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Med Phys. 2016 Aug;43(8):4607. doi: 10.1118/1.4954846.

Multisource inverse-geometry CT. Part I. System concept and development.

Author information

1
CT Systems and Applications Laboratory, GE Global Research, Niskayuna, New York 12309.
2
Functional Imaging Laboratory, GE Global Research, Niskayuna, New York 12309.
3
School of Integrated Technology, Yonsei University, Incheon 406-840, South Korea.
4
Mechanical Systems Technologies, GE Global Research, Niskayuna, New York 12309.
5
Design and Development Shops, GE Global Research, Niskayuna, New York 12309.
6
High Energy Physics Laboratory, GE Global Research, Niskayuna, New York 12309.
7
Detector Laboratory, GE Global Research, Niskayuna, New York 12309.
8
High Frequency Power Electronics Laboratory, GE Global Research, Niskayuna, New York 12309.
9
Molecular Imaging and Computed Tomography, GE Healthcare, Waukesha, Wisconsin 53188.
10
Department of Radiology, Stanford University, Stanford, California 94305.

Abstract

PURPOSE:

This paper presents an overview of multisource inverse-geometry computed tomography (IGCT) as well as the development of a gantry-based research prototype system. The development of the distributed x-ray source is covered in a companion paper [V. B. Neculaes et al., "Multisource inverse-geometry CT. Part II. X-ray source design and prototype," Med. Phys. 43, 4617-4627 (2016)]. While progress updates of this development have been presented at conferences and in journal papers, this paper is the first comprehensive overview of the multisource inverse-geometry CT concept and prototype. The authors also provide a review of all previous IGCT related publications.

METHODS:

The authors designed and implemented a gantry-based 32-source IGCT scanner with 22 cm field-of-view, 16 cm z-coverage, 1 s rotation time, 1.09 × 1.024 mm detector cell size, as low as 0.4 × 0.8 mm focal spot size and 80-140 kVp x-ray source voltage. The system is built using commercially available CT components and a custom made distributed x-ray source. The authors developed dedicated controls, calibrations, and reconstruction algorithms and evaluated the system performance using phantoms and small animals.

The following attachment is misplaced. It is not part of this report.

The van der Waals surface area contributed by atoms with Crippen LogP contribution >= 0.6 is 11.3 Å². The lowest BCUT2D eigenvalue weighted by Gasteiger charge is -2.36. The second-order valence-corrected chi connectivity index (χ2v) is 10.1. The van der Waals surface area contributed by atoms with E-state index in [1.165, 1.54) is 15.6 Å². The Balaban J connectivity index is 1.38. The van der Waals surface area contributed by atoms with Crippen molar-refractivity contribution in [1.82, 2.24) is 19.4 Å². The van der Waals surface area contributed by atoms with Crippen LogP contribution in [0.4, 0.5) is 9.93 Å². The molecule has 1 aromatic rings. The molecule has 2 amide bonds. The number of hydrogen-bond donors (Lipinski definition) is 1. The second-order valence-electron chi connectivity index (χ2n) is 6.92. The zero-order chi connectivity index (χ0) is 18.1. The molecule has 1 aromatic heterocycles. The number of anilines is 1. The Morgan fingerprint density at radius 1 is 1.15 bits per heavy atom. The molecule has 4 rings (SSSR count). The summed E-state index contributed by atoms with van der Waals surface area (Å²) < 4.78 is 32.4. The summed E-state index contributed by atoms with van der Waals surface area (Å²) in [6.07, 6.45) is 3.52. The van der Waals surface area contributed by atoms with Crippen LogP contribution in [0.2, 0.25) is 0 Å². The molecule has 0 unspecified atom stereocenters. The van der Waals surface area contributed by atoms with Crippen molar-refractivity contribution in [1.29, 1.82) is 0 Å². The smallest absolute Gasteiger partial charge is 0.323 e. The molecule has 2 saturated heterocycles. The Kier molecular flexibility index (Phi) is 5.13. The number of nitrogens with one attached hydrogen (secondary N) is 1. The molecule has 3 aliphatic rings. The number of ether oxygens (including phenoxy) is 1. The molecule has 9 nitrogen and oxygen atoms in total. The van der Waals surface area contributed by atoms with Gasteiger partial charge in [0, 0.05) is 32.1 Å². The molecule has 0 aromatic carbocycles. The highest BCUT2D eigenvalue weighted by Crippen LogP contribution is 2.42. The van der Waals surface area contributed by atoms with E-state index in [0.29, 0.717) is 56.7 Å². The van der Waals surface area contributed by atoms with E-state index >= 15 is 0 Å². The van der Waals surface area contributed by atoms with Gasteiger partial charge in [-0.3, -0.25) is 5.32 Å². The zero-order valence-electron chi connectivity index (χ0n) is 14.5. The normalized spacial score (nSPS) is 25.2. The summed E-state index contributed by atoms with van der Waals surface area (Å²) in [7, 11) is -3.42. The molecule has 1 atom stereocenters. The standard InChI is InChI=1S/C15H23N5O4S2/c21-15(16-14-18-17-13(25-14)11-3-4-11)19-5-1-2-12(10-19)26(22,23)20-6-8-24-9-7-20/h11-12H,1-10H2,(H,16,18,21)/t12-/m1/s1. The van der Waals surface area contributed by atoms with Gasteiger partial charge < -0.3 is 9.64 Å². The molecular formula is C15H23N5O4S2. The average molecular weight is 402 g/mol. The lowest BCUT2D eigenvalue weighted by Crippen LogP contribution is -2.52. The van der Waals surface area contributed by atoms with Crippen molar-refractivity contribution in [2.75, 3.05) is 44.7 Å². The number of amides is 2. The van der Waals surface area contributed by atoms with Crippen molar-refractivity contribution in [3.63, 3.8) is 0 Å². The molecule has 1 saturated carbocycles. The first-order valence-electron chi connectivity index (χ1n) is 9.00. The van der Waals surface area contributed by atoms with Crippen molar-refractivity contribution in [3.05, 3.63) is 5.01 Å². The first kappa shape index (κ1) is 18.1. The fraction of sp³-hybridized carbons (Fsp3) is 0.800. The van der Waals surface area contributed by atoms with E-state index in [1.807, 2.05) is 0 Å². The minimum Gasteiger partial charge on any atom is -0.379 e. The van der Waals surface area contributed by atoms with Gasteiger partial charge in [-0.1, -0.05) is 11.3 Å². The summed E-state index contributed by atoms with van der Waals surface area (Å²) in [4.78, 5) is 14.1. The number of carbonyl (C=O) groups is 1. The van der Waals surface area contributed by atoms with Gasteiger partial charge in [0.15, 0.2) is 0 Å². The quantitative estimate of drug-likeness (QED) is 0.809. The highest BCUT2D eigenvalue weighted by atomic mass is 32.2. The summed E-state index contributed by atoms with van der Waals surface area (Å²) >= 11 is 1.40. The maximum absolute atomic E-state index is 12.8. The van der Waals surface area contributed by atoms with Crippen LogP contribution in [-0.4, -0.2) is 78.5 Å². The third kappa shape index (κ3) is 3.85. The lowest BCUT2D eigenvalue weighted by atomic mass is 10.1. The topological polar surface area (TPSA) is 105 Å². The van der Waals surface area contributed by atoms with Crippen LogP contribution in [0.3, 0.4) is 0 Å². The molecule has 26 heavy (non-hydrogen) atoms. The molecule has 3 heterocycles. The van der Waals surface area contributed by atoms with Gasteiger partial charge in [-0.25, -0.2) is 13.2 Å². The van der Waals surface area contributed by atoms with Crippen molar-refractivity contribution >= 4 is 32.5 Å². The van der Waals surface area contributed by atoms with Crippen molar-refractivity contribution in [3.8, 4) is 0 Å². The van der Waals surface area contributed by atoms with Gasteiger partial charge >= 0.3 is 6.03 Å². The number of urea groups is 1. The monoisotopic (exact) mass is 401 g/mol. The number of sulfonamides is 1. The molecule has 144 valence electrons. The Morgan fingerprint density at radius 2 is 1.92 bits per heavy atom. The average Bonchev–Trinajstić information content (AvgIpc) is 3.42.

RESULTS:

The authors performed IGCT system experiments and demonstrated tube current up to 125 mA with up to 32 focal spots. The authors measured a spatial resolution of 13 lp/cm at 5% cutoff. The scatter-to-primary ratio is estimated 62% for a 32 cm water phantom at 140 kVp. The authors scanned several phantoms and small animals. The initial images have relatively high noise due to the low x-ray flux levels but minimal artifacts.

CONCLUSIONS:

IGCT has unique benefits in terms of dose-efficiency and cone-beam artifacts, but comes with challenges in terms of scattered radiation and x-ray flux limits. To the authors' knowledge, their prototype is the first gantry-based IGCT scanner. The authors summarized the design and implementation of the scanner and the authors presented results with phantoms and small animals.

PMID:
27487877
PMCID:
PMC4958105
DOI:
10.1118/1.4954846
[Indexed for MEDLINE]
Free PMC Article

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